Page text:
What if I do not wish to use all the services a funeral home has to offer?
The Federal Trade Commission Funeral Rule requires that all funeral homes itemize their charges for professional services, facilities and motor equipment and that they provide a General Price List to all clients. You have the right to select and pay for only those services you choose to utilize.
How can I best shop and compare funeral service providers?
Talking with friends who have used the services of a funeral home or your personal experience from attending funeral services of friends or relatives at a variety of funeral homes are excellent methods of comparison. You might also consider just stopping by a funeral home unannounced to experience how you are treated. To a lesser degree, you can also gain some experience from randomly contacting various firms by telephone. You can call your local Better Business Bureau to see if complaints have been filed against a local funeral director, and whether they were satisfactorily resolved. Also, you can call one of the national funeral trade associations, which have standards of ethics, to see whether your local funeral homes are members.
May I make all the necessary arrangements in advance?
Yes, usually all arrangements may be made in advance. When you plan ahead, you will be able to consider the many options available. You will have the opportunity to make an informed decision about your funeral and cemetery arrangements, and the form of memorial you prefer. You will be able to make choices that are meaningful to both you and your family, and you will gain peace of mind knowing your family and friends will be relieved of the emotional and financial burden often associated with making arrangements when a death occurs. By pre-arranging your funeral and cemetery services, you benefit by purchasing at today’s prices, free from inflationary pressures in the future. Be sure to check whether the contract of your local provider guarantees prices. Your local prearrangement provider can help you pre-plan.
Will life insurance pay for funerals?
Yes, as a convenient method of payment, most quality funeral homes will allow for an insurance assignment. This assignment transaction is processed by the funeral home, releasing only the funeral expenses to the funeral service provider, and with any remaining balance going directly to the beneficiary. The insurance assignment is an effective, convenient means in which to cover funeral expenses. Keep in mind that it’s very important to speak with your local funeral provider, to ensure that your insurance policy is applied to the type of funeral service you want. Simply having life insurance will not make the important decisions that must be made in regard to your funeral — which funeral home will take care of the service, what type of service will be held, how much will be spent on the funeral service, etc.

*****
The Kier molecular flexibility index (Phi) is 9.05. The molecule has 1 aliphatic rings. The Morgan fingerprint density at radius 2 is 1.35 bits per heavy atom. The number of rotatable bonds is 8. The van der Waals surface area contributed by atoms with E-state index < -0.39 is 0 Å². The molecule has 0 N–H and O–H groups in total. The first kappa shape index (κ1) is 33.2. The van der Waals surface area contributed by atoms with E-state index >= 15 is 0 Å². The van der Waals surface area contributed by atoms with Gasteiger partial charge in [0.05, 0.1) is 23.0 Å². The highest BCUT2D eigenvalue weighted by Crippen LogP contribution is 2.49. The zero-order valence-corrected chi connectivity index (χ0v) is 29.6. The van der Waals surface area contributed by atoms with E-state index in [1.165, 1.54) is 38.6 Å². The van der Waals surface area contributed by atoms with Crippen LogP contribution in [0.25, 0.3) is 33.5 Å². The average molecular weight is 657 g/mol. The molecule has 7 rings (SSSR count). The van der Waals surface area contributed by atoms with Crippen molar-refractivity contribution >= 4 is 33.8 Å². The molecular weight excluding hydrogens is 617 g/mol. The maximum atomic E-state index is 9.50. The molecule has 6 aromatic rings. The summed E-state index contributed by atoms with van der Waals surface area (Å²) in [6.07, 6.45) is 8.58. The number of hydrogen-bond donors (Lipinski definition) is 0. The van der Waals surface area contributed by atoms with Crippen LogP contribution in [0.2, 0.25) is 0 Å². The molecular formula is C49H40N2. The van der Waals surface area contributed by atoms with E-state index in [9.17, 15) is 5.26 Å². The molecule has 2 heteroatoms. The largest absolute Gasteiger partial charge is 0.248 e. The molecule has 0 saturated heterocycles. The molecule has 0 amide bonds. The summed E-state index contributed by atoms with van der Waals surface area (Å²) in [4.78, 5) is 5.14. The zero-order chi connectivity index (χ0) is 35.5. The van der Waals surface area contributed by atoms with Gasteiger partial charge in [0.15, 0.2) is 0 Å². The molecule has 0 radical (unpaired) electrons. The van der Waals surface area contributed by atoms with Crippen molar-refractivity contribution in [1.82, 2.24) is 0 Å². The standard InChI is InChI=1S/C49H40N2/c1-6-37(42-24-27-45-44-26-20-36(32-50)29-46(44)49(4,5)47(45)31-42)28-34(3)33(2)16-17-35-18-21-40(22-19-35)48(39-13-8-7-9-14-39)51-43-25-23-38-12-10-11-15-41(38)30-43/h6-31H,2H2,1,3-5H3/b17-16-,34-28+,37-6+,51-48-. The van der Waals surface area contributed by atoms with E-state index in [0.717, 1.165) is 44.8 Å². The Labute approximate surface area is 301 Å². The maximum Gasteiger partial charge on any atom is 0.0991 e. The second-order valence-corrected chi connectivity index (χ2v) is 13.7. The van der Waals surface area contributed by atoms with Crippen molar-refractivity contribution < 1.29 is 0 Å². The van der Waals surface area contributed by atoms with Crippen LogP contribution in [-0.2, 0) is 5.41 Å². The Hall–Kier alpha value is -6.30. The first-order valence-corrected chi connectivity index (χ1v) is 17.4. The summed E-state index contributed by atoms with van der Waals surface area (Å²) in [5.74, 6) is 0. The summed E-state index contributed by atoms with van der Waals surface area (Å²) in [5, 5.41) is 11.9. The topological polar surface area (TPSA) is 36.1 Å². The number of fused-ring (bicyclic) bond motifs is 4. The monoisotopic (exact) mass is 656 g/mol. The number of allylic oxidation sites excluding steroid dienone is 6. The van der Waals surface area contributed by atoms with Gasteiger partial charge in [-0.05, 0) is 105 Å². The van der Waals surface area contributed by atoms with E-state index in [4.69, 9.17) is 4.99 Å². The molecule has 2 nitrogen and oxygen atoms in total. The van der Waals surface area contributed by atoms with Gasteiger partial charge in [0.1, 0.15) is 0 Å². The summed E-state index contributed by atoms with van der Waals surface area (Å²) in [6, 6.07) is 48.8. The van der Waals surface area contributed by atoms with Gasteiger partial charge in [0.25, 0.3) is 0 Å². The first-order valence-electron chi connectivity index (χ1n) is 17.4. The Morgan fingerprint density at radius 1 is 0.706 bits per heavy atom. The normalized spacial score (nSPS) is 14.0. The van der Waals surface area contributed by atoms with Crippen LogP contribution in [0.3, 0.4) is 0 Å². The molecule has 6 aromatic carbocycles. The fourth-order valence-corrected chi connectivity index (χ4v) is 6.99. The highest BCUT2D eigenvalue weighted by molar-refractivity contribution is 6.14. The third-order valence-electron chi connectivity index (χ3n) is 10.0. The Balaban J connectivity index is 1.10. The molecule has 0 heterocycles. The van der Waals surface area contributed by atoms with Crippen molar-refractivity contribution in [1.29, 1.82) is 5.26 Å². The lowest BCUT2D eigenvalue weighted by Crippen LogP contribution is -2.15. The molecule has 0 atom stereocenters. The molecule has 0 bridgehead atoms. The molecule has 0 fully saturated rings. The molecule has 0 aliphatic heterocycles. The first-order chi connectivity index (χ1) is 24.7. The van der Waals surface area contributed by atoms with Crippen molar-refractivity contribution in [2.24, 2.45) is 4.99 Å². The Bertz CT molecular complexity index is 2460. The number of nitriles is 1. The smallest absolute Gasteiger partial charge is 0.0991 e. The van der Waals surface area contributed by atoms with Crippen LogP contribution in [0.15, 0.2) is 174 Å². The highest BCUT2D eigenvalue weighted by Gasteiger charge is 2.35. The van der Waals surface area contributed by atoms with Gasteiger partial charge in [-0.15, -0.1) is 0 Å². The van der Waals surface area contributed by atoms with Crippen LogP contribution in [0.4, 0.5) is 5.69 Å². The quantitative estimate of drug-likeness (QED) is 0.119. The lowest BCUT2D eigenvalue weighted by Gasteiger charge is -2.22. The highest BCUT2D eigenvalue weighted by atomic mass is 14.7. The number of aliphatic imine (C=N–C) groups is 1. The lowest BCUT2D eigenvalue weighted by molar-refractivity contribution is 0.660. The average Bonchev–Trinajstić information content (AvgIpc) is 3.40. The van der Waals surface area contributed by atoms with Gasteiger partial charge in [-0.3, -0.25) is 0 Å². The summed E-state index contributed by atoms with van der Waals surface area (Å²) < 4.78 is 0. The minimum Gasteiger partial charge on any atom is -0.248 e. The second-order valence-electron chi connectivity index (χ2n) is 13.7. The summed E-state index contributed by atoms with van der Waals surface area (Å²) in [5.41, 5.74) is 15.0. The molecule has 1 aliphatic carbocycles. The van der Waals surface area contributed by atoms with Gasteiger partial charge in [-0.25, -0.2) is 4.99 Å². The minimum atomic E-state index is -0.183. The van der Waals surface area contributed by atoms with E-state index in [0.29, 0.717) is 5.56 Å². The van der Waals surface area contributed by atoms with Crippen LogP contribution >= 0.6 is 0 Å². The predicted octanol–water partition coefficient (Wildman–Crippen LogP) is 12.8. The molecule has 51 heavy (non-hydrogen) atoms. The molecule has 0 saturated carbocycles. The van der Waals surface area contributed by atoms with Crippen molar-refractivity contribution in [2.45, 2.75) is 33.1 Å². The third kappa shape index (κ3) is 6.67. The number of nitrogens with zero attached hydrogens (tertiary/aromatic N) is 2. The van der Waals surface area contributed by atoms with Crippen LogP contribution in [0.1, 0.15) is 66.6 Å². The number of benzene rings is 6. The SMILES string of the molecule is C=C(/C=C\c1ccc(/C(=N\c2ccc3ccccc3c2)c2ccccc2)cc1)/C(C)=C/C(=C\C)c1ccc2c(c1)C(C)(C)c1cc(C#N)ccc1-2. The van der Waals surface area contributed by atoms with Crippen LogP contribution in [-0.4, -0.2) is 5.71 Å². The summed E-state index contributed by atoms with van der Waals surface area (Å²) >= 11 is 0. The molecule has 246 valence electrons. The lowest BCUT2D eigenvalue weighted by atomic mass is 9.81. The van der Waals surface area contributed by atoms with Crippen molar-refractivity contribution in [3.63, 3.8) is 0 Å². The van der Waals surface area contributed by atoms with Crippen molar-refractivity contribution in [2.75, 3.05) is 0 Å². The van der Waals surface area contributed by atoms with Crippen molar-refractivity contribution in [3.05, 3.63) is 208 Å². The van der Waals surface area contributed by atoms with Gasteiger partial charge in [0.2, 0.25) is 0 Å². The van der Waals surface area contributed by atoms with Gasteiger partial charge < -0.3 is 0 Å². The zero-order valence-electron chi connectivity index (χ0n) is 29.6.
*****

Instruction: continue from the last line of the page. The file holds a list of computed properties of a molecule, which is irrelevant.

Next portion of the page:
How can I get an idea about the costs of caskets?
All funeral homes are required by the Federal Trade Commission to have casket price lists available to the public at all times. Your funeral home will gladly discuss prices on the phone, or arrange an appointment to see available caskets.
What are the different types of burial caskets?
Most caskets are made of either wood or metal. Metal caskets are made of either bronze, copper, steel or stainless steel. Wood caskets are available in a variety of types of wood. Interiors of caskets are usually made with velvet or crepe; however, other materials may be available. Consult your local provider for options in your area.
Why are some casket prices more than others?
It depends upon the materials with which the casket is made. Obviously, a casket made of bronze would be priced higher than one made of steel. A casket made of solid mahogany would be more costly to manufacture than one of soft pine wood. A casket with a crepe interior materials would be priced less than an interior of velvet because of the cost of the material. It depends upon what materials the casket shell is made of, the interior materials and any protective features included in that particular model.
What about these independent discount casket companies? Can’t I buy my casket there and use it when needed?
Yes , It is certainly a financially sound decision to purchase anything at today’s prices which can then be used as a later time; however, you need to consider several things. Who will store the casket, you or the company you purchased it from? If you buy it without delivery, you need to know how your purchase will be protected. Also, you may want to know if the product has any warranties or guarantees attached to it. When and if you select to purchase a casket (or vault) from a third-party vendor, be certain that the seller will guarantee the specific product you purchase be available at the ultimate time of need and will include delivery to wherever it is needed. Shipman’s Funeral Home will not set a funeral at the time of need until the casket has been delivered. If the casket is to be delivered to the funeral home the purchaser must be at the funeral home to receive the casket and inspect it.
Can I build my own casket?